The operator of the Fukushima Daiichi nuclear plant has started an investigation of newly detected ditch water containing relatively high levels of radioactive contamination. Officials aren’t ruling out that polluted water spilled into the sea.
The operator of the tsunami-stricken Fukushima nuclear power plant has been strongly criticized for neglecting to report a radioactive leak for 10 months, after it admitted to doing so because of an ongoing investigation.
Experts from the UN nuclear watchdog praised Japan’s “significant progress” in the clean-up of the tsunami-struck Fukushima nuclear station, but stressed that radiological risks still exist and the situation remains “very complex”.
Tokyo Electric Power Co (TEPCO) said it won’t be able to process the radioactive water stored at the crippled Fukushima nuclear plant by March, as the operator had promised earlier. The company’s president said the delay is due to technical problems.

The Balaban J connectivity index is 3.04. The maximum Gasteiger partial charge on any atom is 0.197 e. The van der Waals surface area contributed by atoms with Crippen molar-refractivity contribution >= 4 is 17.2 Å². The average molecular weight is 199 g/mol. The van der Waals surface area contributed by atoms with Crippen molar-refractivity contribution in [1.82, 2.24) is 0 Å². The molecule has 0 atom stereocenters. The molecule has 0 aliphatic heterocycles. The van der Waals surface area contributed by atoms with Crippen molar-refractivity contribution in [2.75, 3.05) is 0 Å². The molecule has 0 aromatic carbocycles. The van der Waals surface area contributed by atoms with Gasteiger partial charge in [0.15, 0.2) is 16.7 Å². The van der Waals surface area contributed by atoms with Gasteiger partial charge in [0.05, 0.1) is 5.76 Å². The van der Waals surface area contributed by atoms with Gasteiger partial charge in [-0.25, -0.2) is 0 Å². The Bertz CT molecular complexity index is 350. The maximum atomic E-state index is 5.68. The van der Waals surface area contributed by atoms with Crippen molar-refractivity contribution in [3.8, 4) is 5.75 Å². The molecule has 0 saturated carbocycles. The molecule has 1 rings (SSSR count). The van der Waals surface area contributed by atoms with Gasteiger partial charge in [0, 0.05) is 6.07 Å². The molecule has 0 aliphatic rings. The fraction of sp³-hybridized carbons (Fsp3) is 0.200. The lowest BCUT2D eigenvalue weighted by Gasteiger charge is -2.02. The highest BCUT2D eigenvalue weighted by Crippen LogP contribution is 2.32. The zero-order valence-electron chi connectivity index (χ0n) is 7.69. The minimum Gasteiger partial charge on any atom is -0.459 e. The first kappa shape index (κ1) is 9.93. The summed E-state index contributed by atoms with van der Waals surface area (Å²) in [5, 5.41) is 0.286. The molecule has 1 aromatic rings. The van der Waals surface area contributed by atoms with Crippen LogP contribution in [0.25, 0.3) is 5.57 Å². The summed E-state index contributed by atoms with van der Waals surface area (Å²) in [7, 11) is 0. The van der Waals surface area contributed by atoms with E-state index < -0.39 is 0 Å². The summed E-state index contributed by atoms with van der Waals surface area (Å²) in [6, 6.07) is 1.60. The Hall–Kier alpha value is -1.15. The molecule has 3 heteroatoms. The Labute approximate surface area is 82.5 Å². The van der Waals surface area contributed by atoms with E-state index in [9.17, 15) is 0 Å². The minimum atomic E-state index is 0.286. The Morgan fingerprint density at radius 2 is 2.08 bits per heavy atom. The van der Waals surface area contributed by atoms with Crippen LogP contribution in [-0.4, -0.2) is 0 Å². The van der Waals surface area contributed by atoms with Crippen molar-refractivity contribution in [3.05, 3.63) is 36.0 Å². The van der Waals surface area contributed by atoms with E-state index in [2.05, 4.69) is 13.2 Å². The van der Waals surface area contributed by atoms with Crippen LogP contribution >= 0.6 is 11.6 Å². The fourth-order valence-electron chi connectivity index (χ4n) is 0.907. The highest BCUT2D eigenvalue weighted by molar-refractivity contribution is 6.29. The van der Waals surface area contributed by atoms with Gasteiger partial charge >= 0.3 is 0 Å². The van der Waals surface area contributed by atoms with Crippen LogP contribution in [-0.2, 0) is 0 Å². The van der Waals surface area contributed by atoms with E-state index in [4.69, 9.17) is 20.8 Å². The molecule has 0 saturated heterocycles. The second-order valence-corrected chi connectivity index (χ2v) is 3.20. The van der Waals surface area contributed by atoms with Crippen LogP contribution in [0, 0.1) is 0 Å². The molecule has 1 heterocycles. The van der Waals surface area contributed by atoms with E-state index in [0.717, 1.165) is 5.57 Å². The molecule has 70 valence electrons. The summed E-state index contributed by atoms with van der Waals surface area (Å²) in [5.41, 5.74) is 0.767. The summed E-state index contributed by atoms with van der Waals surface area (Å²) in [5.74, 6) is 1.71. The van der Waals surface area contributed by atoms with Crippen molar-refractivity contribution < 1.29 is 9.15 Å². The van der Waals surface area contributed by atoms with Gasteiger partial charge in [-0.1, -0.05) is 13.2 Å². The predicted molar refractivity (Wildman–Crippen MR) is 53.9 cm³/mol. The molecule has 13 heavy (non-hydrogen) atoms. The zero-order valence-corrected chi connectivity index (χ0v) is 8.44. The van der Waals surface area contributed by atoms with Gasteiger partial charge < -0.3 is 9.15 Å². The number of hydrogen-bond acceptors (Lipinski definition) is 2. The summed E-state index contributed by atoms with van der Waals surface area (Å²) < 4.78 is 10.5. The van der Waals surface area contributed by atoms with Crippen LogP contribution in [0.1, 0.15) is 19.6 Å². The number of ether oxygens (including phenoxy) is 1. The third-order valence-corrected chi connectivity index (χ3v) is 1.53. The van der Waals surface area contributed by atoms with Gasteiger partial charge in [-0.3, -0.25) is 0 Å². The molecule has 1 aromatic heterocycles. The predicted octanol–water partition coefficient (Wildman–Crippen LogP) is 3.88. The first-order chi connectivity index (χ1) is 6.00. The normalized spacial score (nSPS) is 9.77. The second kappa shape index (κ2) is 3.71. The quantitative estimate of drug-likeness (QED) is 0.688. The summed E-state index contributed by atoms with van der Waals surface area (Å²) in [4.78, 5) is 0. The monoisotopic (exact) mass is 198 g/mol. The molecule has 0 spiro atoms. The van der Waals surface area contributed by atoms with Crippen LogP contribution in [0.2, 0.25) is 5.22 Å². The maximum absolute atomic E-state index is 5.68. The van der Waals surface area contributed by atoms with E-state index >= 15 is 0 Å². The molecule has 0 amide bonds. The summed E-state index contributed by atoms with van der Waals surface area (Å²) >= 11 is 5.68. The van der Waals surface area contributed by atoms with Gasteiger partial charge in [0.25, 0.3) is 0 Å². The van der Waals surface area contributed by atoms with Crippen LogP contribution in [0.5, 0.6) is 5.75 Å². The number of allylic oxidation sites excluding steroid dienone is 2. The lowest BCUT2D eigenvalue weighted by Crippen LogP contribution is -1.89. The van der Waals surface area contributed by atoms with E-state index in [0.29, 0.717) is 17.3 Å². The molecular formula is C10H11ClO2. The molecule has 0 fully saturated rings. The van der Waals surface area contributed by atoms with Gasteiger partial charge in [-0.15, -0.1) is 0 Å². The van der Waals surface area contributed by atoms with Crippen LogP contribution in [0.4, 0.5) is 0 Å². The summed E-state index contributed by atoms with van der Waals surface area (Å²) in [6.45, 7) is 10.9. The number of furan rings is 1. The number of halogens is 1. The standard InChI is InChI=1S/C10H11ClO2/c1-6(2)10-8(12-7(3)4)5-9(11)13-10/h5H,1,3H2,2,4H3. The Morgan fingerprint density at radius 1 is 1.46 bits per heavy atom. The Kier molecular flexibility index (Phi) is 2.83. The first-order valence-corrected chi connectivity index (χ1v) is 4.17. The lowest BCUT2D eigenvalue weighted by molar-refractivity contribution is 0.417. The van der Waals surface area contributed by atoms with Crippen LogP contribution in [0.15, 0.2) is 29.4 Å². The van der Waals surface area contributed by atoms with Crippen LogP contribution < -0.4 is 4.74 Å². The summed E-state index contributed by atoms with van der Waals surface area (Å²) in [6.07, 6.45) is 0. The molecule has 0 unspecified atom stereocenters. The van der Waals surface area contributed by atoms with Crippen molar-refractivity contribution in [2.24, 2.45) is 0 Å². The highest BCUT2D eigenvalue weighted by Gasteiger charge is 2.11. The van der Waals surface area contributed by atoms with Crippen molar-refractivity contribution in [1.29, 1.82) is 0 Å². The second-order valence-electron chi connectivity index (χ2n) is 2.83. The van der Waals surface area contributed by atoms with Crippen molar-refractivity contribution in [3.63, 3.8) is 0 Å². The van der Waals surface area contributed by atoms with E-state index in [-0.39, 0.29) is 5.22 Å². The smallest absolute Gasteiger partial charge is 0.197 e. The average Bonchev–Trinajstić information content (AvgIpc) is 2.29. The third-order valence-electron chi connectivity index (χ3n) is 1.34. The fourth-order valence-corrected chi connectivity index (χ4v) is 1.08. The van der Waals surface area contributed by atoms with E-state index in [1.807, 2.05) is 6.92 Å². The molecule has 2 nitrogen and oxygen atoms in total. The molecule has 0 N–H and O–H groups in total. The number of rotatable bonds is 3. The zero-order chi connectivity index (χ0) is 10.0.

For the first time since the 2011 disaster, all of the rice harvested in Fukushima Prefecture this year has passed radiation tests and now can be deemed safe for consumption, according to local officials.
Japanese prosecutors are expected again not to indict senior executives of the utility operating the Fukushima nuclear power plant with negligence over the facility’s devastation in the 2011 quake and tsunami disaster.
Japan’s nuclear watchdog says the radioactive water that has accumulated at the battered Fukushima Daiichi nuclear power plant must be decontaminated and dumped into the ocean, local media reported. The news has sparked concern from local fisherman.